Disability Awareness for Kids – Its not weird, just different.

I was on a train recently, travelling home from visiting my sister and best friend in London.  After a good night out the evening before, I was feeling quite tired and hoped to pass the journey quietly with my Kindle for company. At one of the stops, a mother with her young daughter got onContinue reading Disability Awareness for Kids – Its not weird, just different.

A little bit of knowledge . . .

As a disabled person, I consider myself to be fairly lucky.  Yes, I face physical challenges on a daily basis but they haven’t stopped me from living a fulfilling life, getting a good education, raising my own family or running my own training business. I was fortunate enough to be born at a time when people’sContinue reading A little bit of knowledge . . .

Facing a diagnosis of Cerebral Palsy: Hope for Parents

  I must admit to being a bit of a soap addict.  I was thrilled to see “Emmerdale” doing their bit for Cerebral Palsy Awareness Month, following the difficult birth of Megan and Jai’s baby girl. The doctors have advised the new parents that due to complications during the birth, which meant the baby sufferedContinue reading Facing a diagnosis of Cerebral Palsy: Hope for Parents

Cerebral Palsy: An Introduction

This month is Cerebral Palsy Awareness Month so I’m going to be sharing a number of articles to raise awareness of the condition, what it’s like to live with it and the challenges that it presents.  Later this month, I’ll also be sharing advice for parents who have a child with CP and maybe someContinue reading Cerebral Palsy: An Introduction

Support for young disabled people and their families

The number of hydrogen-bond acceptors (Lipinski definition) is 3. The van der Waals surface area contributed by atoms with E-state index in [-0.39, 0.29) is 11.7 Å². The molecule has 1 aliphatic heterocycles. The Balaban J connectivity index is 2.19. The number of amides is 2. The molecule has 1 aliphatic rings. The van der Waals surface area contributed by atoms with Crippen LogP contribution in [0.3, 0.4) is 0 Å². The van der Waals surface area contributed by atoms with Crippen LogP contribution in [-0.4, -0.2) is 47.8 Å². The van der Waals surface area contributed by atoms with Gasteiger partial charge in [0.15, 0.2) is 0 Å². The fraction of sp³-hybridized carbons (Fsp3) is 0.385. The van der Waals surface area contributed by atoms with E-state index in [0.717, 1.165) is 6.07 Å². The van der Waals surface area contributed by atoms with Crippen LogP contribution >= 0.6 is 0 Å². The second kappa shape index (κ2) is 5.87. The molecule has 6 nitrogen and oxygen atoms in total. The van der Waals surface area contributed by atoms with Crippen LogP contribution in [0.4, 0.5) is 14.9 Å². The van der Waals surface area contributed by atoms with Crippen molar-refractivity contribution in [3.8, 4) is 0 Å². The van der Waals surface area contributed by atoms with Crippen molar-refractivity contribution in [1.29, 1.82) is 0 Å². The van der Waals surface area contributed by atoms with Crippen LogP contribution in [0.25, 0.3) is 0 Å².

It’s sometimes hard for young disabled people and their families to find the support that they need and even harder to make their voices heard. SENDIAS is a project in West Berkshire which aims to support young disabled people, up to the age of 25 and their parents/carers.  They want young people and those whoContinue reading Support for young disabled people and their families

Now proud Trustee of Cerebral Palsy Sport

At my book launch back in September, one of my guests told me about a charity which was looking for new trustees – Cerebral Palsy Sport.  I wasn’t sure though.  I’ve never been into sport and I wasn’t sure if I’d have the time to commit to the charity. Nonetheless, I decided to take aContinue reading Now proud Trustee of Cerebral Palsy Sport

Ten misconceptions about people with disabilities

    Disabled people need someone to talk for them “Would she like a drink?” or “How old is she?” were common questions posed to my mum when I was growing up.  People assumed just because I am disabled that I can’t speak for myself. I soon piped up with the answers, making sure theyContinue reading Ten misconceptions about people with disabilities

New writing projects – feedback very welcome!

This time last year, my new year’s resolution was to get my memoir, “Does it wet the bed?”, published. It was an ambitious goal as the manuscript was barely finished. But with lots of hard work and determination,  I fulfilled my resolution . . . for once! This year, I have two writing projects whichContinue reading New writing projects – feedback very welcome!

Bringing Disability into the media spotlight

  Having a speech impairment, I’ve always hated the sound of my own voice. Not only that, but I have at times, struggled to make other people understand me. So when I started promoting my first book, “Does it wet the bed?”, my publicists, Literally PR, asked what types of activities I’d be comfortable doing. Continue reading Bringing Disability into the media spotlight

Legislation doesn’t improve knowledge of disability

Since “Does it wet the bed?” was released, I’ve done several interviews for newspapers, magazines and radio shows. Each has focused on different aspects of the book and my life but nearly all of them have included the following (or similar) question: “Have attitudes towards disability changed since you were a child?” My answer hasContinue reading Legislation doesn’t improve knowledge of disability